There’s something misleading about the title Hambuster. Vaguely obscene, it feels like it should be referring to something far more profane than a film about killer hamburgers. And yet, that is exactly what we’re talking about here: man-eating, sentient fast food. Directed by the quintet of Paul Alexandre, Maxime Cazaux, Dara Cazamea, Romain Delaunay, and Bruno Ortolland, Hambuster tells the story of what happens when our food rebels against us.

The animation here is fantastic, and the directors wear their influences on their sleeves, even going so far as to put some great, B-movie homages in the credits. The story is simple enough, one could almost say well-worn, but the team is talented and well versed enough in the tropes of over-the-top horror/comedy to do it justice. The diner scene, in particular, is a highlight, featuring a wonderful attention to facial expression and an absurd amount of viscous, red fluid. At the very least, it holds the distinction of being one of the few films featuring a protagonist in the possession of multiple, swaying chins.

Chrissy Lee Polis: A Rally for Peace

For many of us who have been following the story of Chrissy Lee Polis, the 22-year-old transgender woman who was brutally attacked in a suburban McDonald’s near Baltimore ten days ago, it’s been a difficult week. Watching the story go viral provided a sobering look at the amount of phobia and ignorance that still surrounds many people’s concepts of both gender and race.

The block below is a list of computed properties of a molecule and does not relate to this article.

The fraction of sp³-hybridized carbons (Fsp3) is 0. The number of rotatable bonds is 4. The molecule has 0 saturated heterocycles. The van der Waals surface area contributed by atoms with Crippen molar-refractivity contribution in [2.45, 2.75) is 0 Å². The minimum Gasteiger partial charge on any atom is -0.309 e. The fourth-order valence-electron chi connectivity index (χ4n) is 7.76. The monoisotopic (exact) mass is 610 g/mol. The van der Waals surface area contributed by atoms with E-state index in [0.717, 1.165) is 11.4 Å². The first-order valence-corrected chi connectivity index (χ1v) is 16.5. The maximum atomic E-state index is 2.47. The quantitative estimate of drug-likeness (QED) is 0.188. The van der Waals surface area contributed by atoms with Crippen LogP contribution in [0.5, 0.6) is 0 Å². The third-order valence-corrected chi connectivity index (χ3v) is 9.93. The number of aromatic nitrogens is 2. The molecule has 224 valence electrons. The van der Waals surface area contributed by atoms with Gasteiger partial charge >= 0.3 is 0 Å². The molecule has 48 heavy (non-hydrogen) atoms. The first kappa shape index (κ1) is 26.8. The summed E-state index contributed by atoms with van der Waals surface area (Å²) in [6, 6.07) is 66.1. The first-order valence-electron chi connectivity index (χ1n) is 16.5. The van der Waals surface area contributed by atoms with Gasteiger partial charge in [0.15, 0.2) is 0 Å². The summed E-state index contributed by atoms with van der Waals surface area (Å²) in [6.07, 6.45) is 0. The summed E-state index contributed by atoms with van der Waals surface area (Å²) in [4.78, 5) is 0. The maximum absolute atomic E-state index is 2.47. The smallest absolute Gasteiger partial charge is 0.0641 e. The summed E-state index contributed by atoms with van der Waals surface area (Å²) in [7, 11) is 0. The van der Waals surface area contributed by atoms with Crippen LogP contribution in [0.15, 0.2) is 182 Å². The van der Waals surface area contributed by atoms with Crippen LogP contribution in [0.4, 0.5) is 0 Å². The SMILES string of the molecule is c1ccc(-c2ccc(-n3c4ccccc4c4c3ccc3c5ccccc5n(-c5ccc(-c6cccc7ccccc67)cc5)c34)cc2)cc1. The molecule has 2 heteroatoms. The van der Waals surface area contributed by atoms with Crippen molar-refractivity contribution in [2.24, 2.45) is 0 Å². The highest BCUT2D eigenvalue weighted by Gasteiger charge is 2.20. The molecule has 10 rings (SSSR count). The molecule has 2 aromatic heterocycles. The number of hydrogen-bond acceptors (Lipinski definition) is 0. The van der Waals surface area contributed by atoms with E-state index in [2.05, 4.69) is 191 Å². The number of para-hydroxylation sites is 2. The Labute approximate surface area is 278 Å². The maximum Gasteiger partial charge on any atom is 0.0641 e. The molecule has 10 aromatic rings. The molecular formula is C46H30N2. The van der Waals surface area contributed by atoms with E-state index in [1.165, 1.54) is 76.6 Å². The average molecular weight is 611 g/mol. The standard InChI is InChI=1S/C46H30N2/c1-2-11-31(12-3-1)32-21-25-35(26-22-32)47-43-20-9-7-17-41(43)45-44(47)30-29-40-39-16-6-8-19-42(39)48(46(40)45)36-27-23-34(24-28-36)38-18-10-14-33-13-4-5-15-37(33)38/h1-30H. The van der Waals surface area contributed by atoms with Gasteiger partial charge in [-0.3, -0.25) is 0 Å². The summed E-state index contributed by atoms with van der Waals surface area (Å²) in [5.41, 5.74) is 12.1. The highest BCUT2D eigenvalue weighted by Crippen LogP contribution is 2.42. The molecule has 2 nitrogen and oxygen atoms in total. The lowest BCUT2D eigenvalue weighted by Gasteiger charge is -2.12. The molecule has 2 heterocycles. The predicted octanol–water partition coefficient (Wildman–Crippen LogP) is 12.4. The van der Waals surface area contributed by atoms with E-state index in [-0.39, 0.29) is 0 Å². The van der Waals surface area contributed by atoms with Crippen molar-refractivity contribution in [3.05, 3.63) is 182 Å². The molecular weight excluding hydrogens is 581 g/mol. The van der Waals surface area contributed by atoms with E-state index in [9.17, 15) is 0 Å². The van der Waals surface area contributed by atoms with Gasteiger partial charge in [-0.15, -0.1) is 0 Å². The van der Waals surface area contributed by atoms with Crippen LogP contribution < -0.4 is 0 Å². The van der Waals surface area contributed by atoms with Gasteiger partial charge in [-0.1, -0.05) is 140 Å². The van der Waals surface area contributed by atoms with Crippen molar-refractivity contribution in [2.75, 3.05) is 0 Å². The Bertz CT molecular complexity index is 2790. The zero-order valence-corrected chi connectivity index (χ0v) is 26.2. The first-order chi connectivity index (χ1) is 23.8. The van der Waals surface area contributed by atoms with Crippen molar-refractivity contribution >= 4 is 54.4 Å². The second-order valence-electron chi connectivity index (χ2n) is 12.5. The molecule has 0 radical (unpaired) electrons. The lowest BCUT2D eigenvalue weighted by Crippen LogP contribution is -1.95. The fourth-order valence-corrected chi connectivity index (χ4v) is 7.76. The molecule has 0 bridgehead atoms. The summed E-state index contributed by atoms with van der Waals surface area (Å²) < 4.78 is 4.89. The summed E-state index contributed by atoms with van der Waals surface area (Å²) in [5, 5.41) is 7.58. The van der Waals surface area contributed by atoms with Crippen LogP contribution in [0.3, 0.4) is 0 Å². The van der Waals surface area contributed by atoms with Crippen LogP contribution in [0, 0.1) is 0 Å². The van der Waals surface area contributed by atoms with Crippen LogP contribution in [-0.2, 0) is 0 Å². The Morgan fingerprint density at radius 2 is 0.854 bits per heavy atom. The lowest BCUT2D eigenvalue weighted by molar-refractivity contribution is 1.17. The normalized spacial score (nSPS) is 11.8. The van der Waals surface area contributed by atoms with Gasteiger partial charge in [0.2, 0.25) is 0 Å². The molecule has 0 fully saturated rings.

The attack occurred on April 18th, when Polis stopped at the restaurant to use the ladies’ room. Polis told the Baltimore Sun that she heard her assailants saying “that’s a dude, that’s a dude – and he’s in the female bathroom.” Immediately afterwards, she was beaten, dragged across the floor by her hair, and kicked by two teenagers as a McDonald’s employee recorded the attack on his camera phone and other workers stood by idly. The cell phone recording of the attack (TRIGGER WARNING: extremely violent) shows several employees gawking and laughing as the attack progresses. A sole employee makes an attempt to break up the fight, but retreats almost immediately. A grandmotherly woman attempts to come to Polis’ aid; a police report revealed that she was punched in the face by one of the assailants when she tried to intervene. After two minutes, Polis collapses into a seizure on the floor. The McDonald’s worker who is taping the scene warns the attackers that they need to flee because the police are coming.

A crowd rallies outside the McDonald’s where the crime took place